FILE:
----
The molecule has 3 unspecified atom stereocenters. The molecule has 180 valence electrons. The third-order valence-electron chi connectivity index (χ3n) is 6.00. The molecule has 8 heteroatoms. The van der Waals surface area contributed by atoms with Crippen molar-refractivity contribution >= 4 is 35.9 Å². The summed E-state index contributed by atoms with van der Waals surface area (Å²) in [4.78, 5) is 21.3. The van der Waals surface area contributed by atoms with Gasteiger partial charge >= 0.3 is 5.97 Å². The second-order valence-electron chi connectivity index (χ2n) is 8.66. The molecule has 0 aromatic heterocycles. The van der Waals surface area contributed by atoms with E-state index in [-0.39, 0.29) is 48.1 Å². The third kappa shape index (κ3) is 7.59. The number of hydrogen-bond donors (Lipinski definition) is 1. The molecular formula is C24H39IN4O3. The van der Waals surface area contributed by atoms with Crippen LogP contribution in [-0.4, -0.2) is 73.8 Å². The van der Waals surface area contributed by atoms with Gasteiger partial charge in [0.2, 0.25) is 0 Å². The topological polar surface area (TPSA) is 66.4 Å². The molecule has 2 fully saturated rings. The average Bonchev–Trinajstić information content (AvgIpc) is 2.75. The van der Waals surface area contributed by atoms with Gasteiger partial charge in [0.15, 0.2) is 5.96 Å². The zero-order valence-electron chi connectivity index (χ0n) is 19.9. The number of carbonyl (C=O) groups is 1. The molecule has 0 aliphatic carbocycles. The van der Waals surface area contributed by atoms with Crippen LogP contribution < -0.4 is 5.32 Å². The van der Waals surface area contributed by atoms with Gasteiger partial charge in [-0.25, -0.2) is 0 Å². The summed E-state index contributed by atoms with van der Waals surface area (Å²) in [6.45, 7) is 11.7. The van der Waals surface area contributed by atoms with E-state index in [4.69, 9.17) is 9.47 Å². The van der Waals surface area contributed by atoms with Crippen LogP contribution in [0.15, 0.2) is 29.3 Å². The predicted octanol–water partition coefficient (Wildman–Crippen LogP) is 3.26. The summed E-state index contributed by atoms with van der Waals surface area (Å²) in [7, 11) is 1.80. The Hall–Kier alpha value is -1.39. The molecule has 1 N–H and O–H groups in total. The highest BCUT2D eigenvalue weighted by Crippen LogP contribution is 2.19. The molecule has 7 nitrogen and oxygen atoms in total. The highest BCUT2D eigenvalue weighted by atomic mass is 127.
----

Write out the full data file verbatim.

The molecule has 3 unspecified atom stereocenters. The molecule has 180 valence electrons. The third-order valence-electron chi connectivity index (χ3n) is 6.00. The molecule has 8 heteroatoms. The van der Waals surface area contributed by atoms with Crippen molar-refractivity contribution >= 4 is 35.9 Å². The summed E-state index contributed by atoms with van der Waals surface area (Å²) in [4.78, 5) is 21.3. The van der Waals surface area contributed by atoms with Gasteiger partial charge >= 0.3 is 5.97 Å². The second-order valence-electron chi connectivity index (χ2n) is 8.66. The molecule has 0 aromatic heterocycles. The van der Waals surface area contributed by atoms with E-state index in [-0.39, 0.29) is 48.1 Å². The third kappa shape index (κ3) is 7.59. The number of hydrogen-bond donors (Lipinski definition) is 1. The molecular formula is C24H39IN4O3. The van der Waals surface area contributed by atoms with Crippen LogP contribution in [-0.4, -0.2) is 73.8 Å². The van der Waals surface area contributed by atoms with Gasteiger partial charge in [0.2, 0.25) is 0 Å². The topological polar surface area (TPSA) is 66.4 Å². The molecule has 2 fully saturated rings. The average Bonchev–Trinajstić information content (AvgIpc) is 2.75. The van der Waals surface area contributed by atoms with Gasteiger partial charge in [0.15, 0.2) is 5.96 Å². The zero-order valence-electron chi connectivity index (χ0n) is 19.9. The number of carbonyl (C=O) groups is 1. The molecule has 0 aliphatic carbocycles. The van der Waals surface area contributed by atoms with Crippen LogP contribution < -0.4 is 5.32 Å². The van der Waals surface area contributed by atoms with Gasteiger partial charge in [-0.25, -0.2) is 0 Å². The summed E-state index contributed by atoms with van der Waals surface area (Å²) in [6.45, 7) is 11.7. The van der Waals surface area contributed by atoms with E-state index in [4.69, 9.17) is 9.47 Å². The van der Waals surface area contributed by atoms with Crippen LogP contribution in [0.15, 0.2) is 29.3 Å². The predicted octanol–water partition coefficient (Wildman–Crippen LogP) is 3.26. The summed E-state index contributed by atoms with van der Waals surface area (Å²) in [7, 11) is 1.80. The Hall–Kier alpha value is -1.39. The molecule has 1 N–H and O–H groups in total. The highest BCUT2D eigenvalue weighted by Crippen LogP contribution is 2.19. The molecule has 7 nitrogen and oxygen atoms in total. The highest BCUT2D eigenvalue weighted by atomic mass is 127.